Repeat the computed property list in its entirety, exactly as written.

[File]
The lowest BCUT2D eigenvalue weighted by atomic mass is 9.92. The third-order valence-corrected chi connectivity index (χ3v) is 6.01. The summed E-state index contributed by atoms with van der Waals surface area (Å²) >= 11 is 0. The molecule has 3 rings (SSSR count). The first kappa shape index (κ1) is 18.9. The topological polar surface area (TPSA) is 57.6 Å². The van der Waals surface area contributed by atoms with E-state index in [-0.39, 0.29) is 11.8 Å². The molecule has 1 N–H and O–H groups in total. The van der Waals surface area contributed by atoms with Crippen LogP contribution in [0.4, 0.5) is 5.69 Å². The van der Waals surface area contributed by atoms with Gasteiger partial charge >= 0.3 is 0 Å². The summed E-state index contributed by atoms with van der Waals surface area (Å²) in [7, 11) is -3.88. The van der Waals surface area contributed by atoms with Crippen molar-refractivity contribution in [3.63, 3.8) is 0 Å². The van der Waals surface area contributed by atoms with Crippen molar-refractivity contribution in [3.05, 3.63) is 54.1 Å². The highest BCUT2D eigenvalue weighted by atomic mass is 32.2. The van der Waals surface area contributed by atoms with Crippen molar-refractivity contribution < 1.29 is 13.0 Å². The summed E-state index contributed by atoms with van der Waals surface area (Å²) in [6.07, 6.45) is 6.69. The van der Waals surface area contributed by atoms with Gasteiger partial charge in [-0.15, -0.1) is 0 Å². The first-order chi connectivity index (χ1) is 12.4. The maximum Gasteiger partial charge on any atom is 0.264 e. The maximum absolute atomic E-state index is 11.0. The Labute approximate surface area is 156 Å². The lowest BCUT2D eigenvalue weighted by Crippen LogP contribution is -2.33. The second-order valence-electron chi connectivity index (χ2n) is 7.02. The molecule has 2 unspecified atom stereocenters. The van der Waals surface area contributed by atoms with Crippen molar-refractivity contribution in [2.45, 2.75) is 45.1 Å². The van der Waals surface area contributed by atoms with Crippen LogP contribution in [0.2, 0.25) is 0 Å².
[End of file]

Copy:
The lowest BCUT2D eigenvalue weighted by atomic mass is 9.92. The third-order valence-corrected chi connectivity index (χ3v) is 6.01. The summed E-state index contributed by atoms with van der Waals surface area (Å²) >= 11 is 0. The molecule has 3 rings (SSSR count). The first kappa shape index (κ1) is 18.9. The topological polar surface area (TPSA) is 57.6 Å². The van der Waals surface area contributed by atoms with E-state index in [-0.39, 0.29) is 11.8 Å². The molecule has 1 N–H and O–H groups in total. The van der Waals surface area contributed by atoms with Crippen LogP contribution in [0.4, 0.5) is 5.69 Å². The van der Waals surface area contributed by atoms with Gasteiger partial charge >= 0.3 is 0 Å². The summed E-state index contributed by atoms with van der Waals surface area (Å²) in [7, 11) is -3.88. The van der Waals surface area contributed by atoms with Crippen molar-refractivity contribution in [3.63, 3.8) is 0 Å². The van der Waals surface area contributed by atoms with Crippen molar-refractivity contribution in [3.05, 3.63) is 54.1 Å². The highest BCUT2D eigenvalue weighted by atomic mass is 32.2. The van der Waals surface area contributed by atoms with Crippen molar-refractivity contribution < 1.29 is 13.0 Å². The summed E-state index contributed by atoms with van der Waals surface area (Å²) in [6.07, 6.45) is 6.69. The van der Waals surface area contributed by atoms with Gasteiger partial charge in [-0.15, -0.1) is 0 Å². The first-order chi connectivity index (χ1) is 12.4. The maximum Gasteiger partial charge on any atom is 0.264 e. The maximum absolute atomic E-state index is 11.0. The Labute approximate surface area is 156 Å². The lowest BCUT2D eigenvalue weighted by Crippen LogP contribution is -2.33. The second-order valence-electron chi connectivity index (χ2n) is 7.02. The molecule has 2 unspecified atom stereocenters. The van der Waals surface area contributed by atoms with Crippen molar-refractivity contribution in [2.45, 2.75) is 45.1 Å². The van der Waals surface area contributed by atoms with Crippen LogP contribution in [0.2, 0.25) is 0 Å².